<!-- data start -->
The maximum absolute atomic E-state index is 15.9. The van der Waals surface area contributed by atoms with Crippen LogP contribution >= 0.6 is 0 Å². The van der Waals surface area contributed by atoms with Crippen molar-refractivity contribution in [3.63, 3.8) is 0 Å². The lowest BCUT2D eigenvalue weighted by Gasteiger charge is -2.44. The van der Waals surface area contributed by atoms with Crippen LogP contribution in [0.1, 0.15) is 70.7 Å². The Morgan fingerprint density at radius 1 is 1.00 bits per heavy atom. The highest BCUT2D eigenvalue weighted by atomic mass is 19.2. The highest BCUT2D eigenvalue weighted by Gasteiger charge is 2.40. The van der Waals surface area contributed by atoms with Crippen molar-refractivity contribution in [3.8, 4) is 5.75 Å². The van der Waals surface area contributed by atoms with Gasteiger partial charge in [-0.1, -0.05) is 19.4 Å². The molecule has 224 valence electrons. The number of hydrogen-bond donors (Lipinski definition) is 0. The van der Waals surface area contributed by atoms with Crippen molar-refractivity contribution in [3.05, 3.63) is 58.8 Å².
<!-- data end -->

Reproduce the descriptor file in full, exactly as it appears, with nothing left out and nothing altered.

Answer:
The maximum absolute atomic E-state index is 15.9. The van der Waals surface area contributed by atoms with Crippen LogP contribution >= 0.6 is 0 Å². The van der Waals surface area contributed by atoms with Crippen molar-refractivity contribution in [3.63, 3.8) is 0 Å². The lowest BCUT2D eigenvalue weighted by Gasteiger charge is -2.44. The van der Waals surface area contributed by atoms with Crippen LogP contribution in [0.1, 0.15) is 70.7 Å². The Morgan fingerprint density at radius 1 is 1.00 bits per heavy atom. The highest BCUT2D eigenvalue weighted by atomic mass is 19.2. The highest BCUT2D eigenvalue weighted by Gasteiger charge is 2.40. The van der Waals surface area contributed by atoms with Crippen molar-refractivity contribution in [3.8, 4) is 5.75 Å². The van der Waals surface area contributed by atoms with Gasteiger partial charge in [-0.1, -0.05) is 19.4 Å². The molecule has 224 valence electrons. The number of hydrogen-bond donors (Lipinski definition) is 0. The van der Waals surface area contributed by atoms with Crippen molar-refractivity contribution in [3.05, 3.63) is 58.8 Å².